I’m worried I’m turning into a bit of a dick. Or at very least a bit of a cynical grumpy troll.
Hot on the heels of Genius Foods implying the gluten free diet is
magic a healthy choice for everyone, I spied A2 milk implying their milk is magic ideal for people with gluten intolerance who might also be intolerant to a certain variety of cow’s milk:
You what now? That seems to be a fairly big leap to make! The A2 website goes on to state “If you have an intolerance to the gluten protein, it is proven in clinical research that you’re more likely to have an intolerance to one of the proteins found in regular cows’ milk”
Huh, this looks interesting. Especially the word ‘proven’ in relation to an intolerance. Because I’m a
dick cynical grumpy troll coeliactivist, I asked them for the evidence, because as far as I know:
- Gluten intolerance or ‘non coeliac gluten sensitivity’ (as opposed to coeliac disease), whilst experienced by many people, is not yet considered a scientifically proven condition.
- Without a proven way of measuring intolerance to gluten protein, how can you prove that milk proteins cause the same issue? Except for symptom monitoring which gives you no idea if it’s the milk protein or something else like lactose.
- Much less, how can you prove that a certain type of milk protein causes the same issue?
(For those that are unaware, A2 milk is a type of milk from cow’s selectively bred to produce milk with a certain type of the casein protein called ‘A2’ which is digested in a slightly different way. Most of the milk we have in the UK has the ‘A1’ variety. The theory goes that some people may be intolerant of or have negative health effects caused by the ‘A1’ variety, but that’s not proven either.)
A2 duly (although after some time) responded with what they considered ‘proof’. Or to use their words ‘food for thought’: namely a bunch of scientific content which (as far as my untrained eyes could see) did not support their claims. It seemed to say:
- Digestion of gluten and A1 milk proteins produces pieces of amino acids that may cause changes in the body which may be important in newborns which may restrict antioxidant capacity which may predispose some people to inflammation which may partly explain the benefits of gluten-free or casein-free diets. (link) Huh, that’s a lot of ‘may’s! I’m not sure that could be considered proof.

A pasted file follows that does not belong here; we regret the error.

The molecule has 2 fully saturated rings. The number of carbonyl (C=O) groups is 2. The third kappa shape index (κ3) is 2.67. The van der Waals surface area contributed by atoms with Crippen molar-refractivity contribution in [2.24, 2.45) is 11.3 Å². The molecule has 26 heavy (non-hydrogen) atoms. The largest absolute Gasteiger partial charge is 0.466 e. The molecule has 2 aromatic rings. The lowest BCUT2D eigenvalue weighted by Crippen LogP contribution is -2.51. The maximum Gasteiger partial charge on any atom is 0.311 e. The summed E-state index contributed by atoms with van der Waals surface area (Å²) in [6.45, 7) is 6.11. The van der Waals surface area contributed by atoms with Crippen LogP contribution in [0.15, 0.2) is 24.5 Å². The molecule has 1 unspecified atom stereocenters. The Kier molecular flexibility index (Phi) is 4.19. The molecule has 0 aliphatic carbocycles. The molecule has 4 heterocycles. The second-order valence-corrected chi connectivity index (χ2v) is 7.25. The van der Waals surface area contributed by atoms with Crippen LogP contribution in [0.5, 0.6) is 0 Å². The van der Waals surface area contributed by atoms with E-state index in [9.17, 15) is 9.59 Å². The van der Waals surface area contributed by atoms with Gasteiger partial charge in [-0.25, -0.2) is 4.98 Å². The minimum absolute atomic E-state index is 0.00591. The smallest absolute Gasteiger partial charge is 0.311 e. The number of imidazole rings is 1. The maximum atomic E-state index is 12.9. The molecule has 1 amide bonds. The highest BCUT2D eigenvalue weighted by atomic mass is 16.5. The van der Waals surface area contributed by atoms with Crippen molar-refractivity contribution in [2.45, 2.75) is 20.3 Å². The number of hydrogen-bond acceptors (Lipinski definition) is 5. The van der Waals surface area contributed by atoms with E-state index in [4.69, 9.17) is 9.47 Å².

- When people with coeliac disease break down gluten proteins into these pieces of amino acids, they naturally have an ‘opioid’ effect which may mask typical symptoms in some people diagnosed with coeliac disease (link). Interesting, but entirely irrelevant as we’re talking about people who don’t have coeliac, and we’re interested in people who do have symptoms. Plus this says nothing about milk proteins.
- And a piece that concludes that “coeliac disease is the only common condition that has been unequivocally linked to gluten” and that attribution of other gluten-related issues is usually associated with poor therapeutic advice. (link) Um… this directly contradicts the claims!
I should disclose here that I have past beef (pun intended) with A2 milk so am inclined towards skepticism. It’s the way they are careful to say ‘A2 milk is not for people with cow’s milk protein allergy or lactose intolerance’ yet continue to target RDs, allergy bloggers and parents with their marketing.
It’s also because I am astonished that a company can get away with trading on people’s health concerns yet meep ‘oh we’re not a medical product’ when challenged on their anecdotal health claims. If this were a pharmaceutical product would we tolerate marketing claims so wildly free of evidence? Would we tolerate marketing like this:
I think not.
I do think A2 is an interesting product, that deserves more robust research to see if it can help people – there’s obviously something interesting going on with those proteins!; but whilst their marketing team continue to try and make Joe (or more usually Joanne) Public worry about their diet to flog dairy products, and then bamboozle the curious few with irrelevant nutribabble in place of evidence; they are firmly on my ‘snake oil’ (cow oil?) list.
So, A2, I redrew your advertisement for you based on the best scientific evidence I have available to me:
I am continuing my correspondence with A2 Milk to try to get to the bottom of what evidence they think they have for their claims, so will update you as more comes to light! And guys, please be aware I am NOT a scientist, I’ve done the best job I can to interpret the science, and will happily stand corrected if you know more than me – I have included the links A2 provided for you to look if you’d like to.
For a slightly less grumpy look at A2 Milk, you might like this post on Foods Matter.
If you liked this, you might be interested in the Ask for Evidence campaign from Sense About Science.